Can intraoperative endoscopic finding of sub-cuff urethra predict surgical outcome of Artificial Urinary Sphincter implantation?

Son H1, Kim J1

Research Type

Clinical

Abstract Category

Male Stress Urinary Incontinence (Post Prostatectomy Incontinence)

Abstract 285
Male Stress Urinary Incontinence
Scientific Podium Short Oral Session 17
Thursday 5th September 2019
10:22 - 10:30
Hall G1
Male Stress Urinary Incontinence Voiding Dysfunction
1.Department of Urology and Urological Science Institute, Yonsei University College of Medicine, Severance Hospital, Seoul, South Korea
Presenter
H

Hee Seo Son

Links

Abstract

Hypothesis / aims of study
Artificial Urinary Sphincter is still treatment of choice in male incontinence. One merit of AUS is in its circumferential supporting of urethra [1] providing more even pressure around the urethra compared with male sling system. Intraoperative cycling test is performed under direct visualization with endoscopy to check the device function, appropriate opening and complete coaptation of sub-cuff urethra [2,3]. Whereas, complete coaptation with blanching sign of sub-cuff urethra is a condition that must be checked for all cases of surgery, the degree of opening of sub-cuff urethra is various depending on the patients. There is concern that incomplete opening of sub-cuff urethra may cause the urethral erosion, atrophy and voiding symptoms. In addition, immediate postoperative urinary retention caused by tissue edema is one of the short-term complications of AUS. However little data is available on the surgical outcome in association with intraoperative endoscopic findings of sub-cuff urethra. We investigated whether the opening degree of sub-cuff urethra observed during intraoperative cycling test might predict the lower urinary tract symptoms or surgical complication after AUS implantation.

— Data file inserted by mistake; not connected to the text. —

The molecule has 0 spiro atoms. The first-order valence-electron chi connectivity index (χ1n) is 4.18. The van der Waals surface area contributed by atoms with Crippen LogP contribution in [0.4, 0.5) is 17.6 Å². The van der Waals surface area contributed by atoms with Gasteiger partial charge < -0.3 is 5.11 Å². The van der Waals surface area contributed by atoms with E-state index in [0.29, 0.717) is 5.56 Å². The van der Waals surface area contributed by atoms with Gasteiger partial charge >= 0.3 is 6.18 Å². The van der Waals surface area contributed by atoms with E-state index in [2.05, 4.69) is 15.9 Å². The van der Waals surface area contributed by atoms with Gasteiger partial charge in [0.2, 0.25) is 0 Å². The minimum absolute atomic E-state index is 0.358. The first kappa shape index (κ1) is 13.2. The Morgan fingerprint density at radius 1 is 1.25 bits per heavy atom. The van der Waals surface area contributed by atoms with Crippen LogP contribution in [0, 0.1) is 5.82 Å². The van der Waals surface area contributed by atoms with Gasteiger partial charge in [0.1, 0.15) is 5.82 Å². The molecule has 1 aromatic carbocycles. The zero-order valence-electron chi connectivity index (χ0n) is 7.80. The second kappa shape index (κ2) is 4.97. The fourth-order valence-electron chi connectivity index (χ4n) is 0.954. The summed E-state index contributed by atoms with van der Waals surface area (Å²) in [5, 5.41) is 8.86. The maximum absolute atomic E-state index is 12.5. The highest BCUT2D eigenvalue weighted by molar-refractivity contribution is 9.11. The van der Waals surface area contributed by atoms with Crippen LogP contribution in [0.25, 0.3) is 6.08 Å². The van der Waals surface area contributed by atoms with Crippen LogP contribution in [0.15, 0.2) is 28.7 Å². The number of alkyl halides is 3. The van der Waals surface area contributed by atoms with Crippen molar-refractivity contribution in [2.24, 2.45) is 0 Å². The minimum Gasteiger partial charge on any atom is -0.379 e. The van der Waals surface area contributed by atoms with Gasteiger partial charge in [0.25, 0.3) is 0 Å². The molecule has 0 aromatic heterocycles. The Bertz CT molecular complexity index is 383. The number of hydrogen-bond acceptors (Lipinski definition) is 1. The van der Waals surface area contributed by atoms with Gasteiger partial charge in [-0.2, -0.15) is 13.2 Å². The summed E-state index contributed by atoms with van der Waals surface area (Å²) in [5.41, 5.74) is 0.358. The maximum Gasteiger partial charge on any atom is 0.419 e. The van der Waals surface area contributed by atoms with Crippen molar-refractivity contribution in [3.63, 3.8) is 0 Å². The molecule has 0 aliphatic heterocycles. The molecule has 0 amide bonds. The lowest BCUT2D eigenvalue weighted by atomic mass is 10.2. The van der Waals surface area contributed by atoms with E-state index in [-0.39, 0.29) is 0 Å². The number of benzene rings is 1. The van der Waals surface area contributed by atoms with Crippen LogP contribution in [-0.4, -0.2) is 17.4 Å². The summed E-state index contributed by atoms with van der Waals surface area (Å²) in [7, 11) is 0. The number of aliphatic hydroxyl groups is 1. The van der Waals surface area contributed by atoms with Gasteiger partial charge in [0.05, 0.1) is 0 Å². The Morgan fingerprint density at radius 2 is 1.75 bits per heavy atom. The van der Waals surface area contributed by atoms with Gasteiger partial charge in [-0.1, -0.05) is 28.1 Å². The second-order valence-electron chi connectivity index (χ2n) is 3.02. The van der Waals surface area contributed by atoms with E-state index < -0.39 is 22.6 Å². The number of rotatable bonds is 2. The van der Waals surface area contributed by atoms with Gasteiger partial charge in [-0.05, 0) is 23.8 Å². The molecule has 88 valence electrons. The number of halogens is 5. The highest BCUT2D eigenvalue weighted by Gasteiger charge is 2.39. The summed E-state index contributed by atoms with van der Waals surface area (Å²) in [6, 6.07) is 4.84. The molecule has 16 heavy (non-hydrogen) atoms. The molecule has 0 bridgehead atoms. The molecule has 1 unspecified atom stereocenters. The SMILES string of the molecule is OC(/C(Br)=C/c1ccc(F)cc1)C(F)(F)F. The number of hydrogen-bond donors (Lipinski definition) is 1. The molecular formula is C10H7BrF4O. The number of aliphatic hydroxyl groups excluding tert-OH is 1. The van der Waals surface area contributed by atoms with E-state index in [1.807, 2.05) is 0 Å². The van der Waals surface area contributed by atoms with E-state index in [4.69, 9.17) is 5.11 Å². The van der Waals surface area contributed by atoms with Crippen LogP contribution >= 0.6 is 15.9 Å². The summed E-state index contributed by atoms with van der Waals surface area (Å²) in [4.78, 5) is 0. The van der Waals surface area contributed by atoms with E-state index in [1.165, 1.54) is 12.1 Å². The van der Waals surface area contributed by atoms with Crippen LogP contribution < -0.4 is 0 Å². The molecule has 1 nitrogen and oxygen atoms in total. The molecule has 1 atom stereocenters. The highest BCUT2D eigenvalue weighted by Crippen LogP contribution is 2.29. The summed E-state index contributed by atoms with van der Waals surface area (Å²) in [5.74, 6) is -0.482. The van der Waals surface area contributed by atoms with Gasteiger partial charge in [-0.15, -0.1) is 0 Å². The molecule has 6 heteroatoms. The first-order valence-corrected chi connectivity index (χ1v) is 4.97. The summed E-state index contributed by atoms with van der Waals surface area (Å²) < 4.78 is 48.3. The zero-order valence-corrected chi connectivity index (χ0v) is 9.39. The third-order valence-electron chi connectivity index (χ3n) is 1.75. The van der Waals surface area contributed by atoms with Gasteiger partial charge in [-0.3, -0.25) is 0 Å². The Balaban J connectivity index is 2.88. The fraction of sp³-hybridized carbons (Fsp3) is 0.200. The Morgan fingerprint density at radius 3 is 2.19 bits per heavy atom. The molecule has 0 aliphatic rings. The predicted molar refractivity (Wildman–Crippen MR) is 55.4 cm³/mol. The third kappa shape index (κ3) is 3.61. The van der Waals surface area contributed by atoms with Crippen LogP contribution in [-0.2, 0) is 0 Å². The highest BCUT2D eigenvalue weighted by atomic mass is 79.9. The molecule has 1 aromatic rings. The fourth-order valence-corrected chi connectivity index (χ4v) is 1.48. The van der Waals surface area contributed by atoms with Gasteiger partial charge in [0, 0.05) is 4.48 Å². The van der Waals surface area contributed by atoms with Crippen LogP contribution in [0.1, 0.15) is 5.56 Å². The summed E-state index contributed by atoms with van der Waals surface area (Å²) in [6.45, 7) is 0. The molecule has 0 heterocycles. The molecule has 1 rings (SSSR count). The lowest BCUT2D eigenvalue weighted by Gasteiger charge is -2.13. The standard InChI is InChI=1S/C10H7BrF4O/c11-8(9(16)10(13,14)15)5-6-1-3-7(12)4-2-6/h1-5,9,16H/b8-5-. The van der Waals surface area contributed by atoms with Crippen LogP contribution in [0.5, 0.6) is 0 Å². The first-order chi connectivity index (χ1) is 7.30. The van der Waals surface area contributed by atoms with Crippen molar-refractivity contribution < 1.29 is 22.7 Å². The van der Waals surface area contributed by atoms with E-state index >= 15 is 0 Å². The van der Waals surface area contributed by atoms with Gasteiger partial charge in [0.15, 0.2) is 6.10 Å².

Study design, materials and methods
With approval of institutional review board, male AUS cases applied around bulbar urethra from January 2009 to January 2018 were retrospectively investigated out of a single surgeon cohort. Cases only with non-neurogenic stress urinary incontinence were included in assessment. The opening degree was calculated using Picture Achieving and Communication System (Centricity® PACS, GE Healthcare Co.). On the endoscopic image, actually opened sub-cuff area was delineated. Imaginary circle having the same diameter as the longest end-to-end length of actual opened area was delineated on a constant resolution image. A value obtained by dividing the number of pixels of the actual opened area by the number of pixels of imaginary circle was regarded as opening degree of sub-cuff urethra. Patient assessment was performed periodically after device activation at out-patient clinic. Postoperative lower urinary tract symptoms were assessed using international prostate symptom score (IPSS), overactive bladder symptom score (OABSS), international consultation on incontinence questionnaire (ICIQ), and incontinence severity index developed by Sandvik (SANDVIK-ISI). The correlation of opening degree of sub-cuff urethra and the scores of each questionnaire was analyzed at each follow up point, using Spearman's rank correlation test. Intergroup comparison was performed with Mann-Whitney U test (SPSS version 23, Chicago, IL, USA).
Results